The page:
#274,892
2005-06
#361,562
2006-07
#369,785
2007-08 (Anticipated)
#61,297
Total
#1,108,536

Please note: no further comment will be made by the Commission on the case.
NOTES FOR EDITORS
When issuing a press release the Commission normally attaches a brief background note on the work of the Commission for the benefit of editors. As this case is likely to attract additional media interest beyond the Scottish media, the Commission has prepared this expanded note, which is provided for your assistance. In addition to the news release, although the Commission will not be giving any interviews regarding its decision, stock video footage of the Commissions' offices will be available from BBC Scotland at no cost by contacting the Planning Department, telephone 0141 338 2760, email scottish.planning@bbc.co.uk

You may also wish to note that the Commission's annual report for the year 2006/07 will be published and available on the Commission's website from the beginning of July 2007.

9.0 The Commission
9.1 Background
The Commission is an independent, public body which was established in 1999 by section 194A of the Criminal Procedure (Scotland) Act 1995 as amended. It has responsibility for reviewing alleged miscarriages of justice in Scotland.

Under section 194B of the 1995 Act, the Commission has the power to refer to the High Court of Justiciary any conviction or sentence passed on a person, whether or not an appeal against the conviction or sentence has been heard and determined previously. The consequence of a reference is that the High Court hears an appeal in the case.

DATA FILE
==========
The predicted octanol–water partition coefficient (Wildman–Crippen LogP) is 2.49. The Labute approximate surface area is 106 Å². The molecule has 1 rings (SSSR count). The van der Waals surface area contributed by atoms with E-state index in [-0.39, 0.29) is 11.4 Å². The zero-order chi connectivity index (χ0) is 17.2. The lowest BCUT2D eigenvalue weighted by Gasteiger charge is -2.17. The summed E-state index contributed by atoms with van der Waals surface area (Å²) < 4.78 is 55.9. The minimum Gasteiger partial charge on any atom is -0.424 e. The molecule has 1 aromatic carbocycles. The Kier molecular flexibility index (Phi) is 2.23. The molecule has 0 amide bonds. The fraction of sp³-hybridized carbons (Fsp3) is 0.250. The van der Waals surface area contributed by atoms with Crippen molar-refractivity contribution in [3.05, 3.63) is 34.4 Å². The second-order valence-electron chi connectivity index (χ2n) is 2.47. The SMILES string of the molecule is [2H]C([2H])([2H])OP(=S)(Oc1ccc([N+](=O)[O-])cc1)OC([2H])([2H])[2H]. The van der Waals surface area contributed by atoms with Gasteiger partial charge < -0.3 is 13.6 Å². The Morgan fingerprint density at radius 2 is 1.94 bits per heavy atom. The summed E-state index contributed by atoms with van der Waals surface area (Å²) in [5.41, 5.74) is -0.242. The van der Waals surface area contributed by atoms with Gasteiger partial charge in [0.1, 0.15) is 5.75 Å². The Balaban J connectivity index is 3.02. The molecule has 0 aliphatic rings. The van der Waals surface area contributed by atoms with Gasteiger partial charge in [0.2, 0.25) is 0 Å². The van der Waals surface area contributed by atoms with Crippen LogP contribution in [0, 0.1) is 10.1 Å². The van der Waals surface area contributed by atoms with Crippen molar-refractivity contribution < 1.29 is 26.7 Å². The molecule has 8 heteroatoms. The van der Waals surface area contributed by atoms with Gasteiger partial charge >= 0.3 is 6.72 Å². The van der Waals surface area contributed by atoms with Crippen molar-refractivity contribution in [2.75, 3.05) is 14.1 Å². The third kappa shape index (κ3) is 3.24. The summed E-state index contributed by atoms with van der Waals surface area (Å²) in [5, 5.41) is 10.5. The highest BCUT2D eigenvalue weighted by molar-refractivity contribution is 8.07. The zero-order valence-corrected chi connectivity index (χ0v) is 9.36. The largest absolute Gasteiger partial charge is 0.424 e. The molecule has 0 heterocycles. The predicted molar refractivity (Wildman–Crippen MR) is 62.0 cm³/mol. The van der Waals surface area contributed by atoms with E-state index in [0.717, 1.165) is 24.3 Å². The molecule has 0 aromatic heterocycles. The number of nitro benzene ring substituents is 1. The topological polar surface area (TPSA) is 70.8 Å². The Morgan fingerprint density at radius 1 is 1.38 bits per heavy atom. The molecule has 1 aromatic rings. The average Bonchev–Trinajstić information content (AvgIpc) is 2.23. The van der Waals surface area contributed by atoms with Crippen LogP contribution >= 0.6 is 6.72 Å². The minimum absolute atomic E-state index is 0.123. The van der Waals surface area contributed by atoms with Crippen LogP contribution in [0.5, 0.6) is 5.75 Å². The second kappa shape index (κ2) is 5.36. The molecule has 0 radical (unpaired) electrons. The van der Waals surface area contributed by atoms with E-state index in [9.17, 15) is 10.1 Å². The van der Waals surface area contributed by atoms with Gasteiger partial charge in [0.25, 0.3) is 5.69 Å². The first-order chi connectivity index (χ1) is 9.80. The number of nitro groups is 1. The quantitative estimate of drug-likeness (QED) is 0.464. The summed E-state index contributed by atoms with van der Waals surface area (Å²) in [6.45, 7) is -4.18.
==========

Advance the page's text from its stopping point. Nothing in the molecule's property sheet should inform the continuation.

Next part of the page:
Section 194C of the Act provides the statutory test that the Commission must apply in reviewing a case. This test, which is different from the test applied by the CCRC in England, provides that the Commission may refer a case where it believes that:-

(a) a miscarriage of justice may have occurred; and
(b) it is in the interests of justice that a reference should be made.

N.B. The Commission do not assess whether a conviction is "unsafe", as this is an English test.
Details of the tests, and how they may be applied, can be found on the Commission's website, www.sccrc.org.uk.
The Commission has a statutory obligation to provide statements of reasons for its decisions. In referral cases the statement of reasons is sent to the High Court, the applicant concerned (and his representatives, if any) and Crown Office. In cases in which the Commission decides not to refer a case, its statement of reasons is sent only to the applicant and any representatives.

A decision by the Commission to refer a case to the High Court does not guarantee the success of the subsequent appeal. A reference is simply an indication to the court that a miscarriage of justice may have occurred and that it is in the interests of justice for the court to consider the case. Once a decision is made by the Commission to refer a case its role in the matter is at an end and it is the responsibility of the applicant or his legal representatives to decide upon and formulate the grounds of appeal and thereafter to present the appeal.

In order to assist in its investigation of cases the Commission has the power to apply for an order from the High Court for the production of documents held by a person or public body. In addition, where a witness refuses to provide a statement the Commission may apply to a sheriff for a warrant compelling that person to do so. During 2006-07 the Commission did not require to use either of these powers.